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Japanese Scientists Perform CRISPR/Cas9 Editing on Fungus Used in Sake, Soy Sauce Production

NEW YORK (GenomeWeb) – Japanese scientists have developed a technique to do CRISPR/Cas9 genome editing in Aspergillus oryzae, a filamentous fungus used in several industrial applications, including brewing rice wines such as sake.

By introducing plasmids carrying the Cas9 protein and guide RNAs for targeted mutagenesis, the scientists were able to get mutation efficiencies between 10 and 20 percent. The scientists, led by Jun-ichi Maruyama of the University of Tokyo, published their results this week in Biotechnology Letters.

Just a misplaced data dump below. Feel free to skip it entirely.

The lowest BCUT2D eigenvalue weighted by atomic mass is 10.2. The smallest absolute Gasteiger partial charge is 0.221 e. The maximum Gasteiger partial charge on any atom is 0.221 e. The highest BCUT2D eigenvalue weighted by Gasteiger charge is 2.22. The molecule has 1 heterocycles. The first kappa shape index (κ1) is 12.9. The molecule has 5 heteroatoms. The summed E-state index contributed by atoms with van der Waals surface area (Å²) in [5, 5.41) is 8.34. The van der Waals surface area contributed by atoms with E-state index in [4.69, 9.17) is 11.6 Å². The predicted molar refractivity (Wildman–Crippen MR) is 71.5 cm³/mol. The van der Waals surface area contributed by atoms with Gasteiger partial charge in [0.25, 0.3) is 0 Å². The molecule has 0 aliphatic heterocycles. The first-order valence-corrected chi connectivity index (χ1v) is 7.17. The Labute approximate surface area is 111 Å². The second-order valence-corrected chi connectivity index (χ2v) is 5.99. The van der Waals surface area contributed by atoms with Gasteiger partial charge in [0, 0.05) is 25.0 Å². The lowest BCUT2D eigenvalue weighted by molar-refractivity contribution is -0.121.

A. oryzae is the latest filamentous fungus to get the CRISPR treatment. Other scientists have recently gotten the genome editing system to work in Trichoderma reesei and Aspergillus aculeatus. Filamentous fungi are used in a variety of industrial applications, including the production of sugar-degrading enzymes, pigments, and pharmaceuticals. A. oryzae is instrumental to the production of soy sauce, rice vinegar, sake, and other fermented soybean and rice products. Its genome sequence was released in 2005.

Genome editing could help increase enzyme efficiency as well as enzyme yield.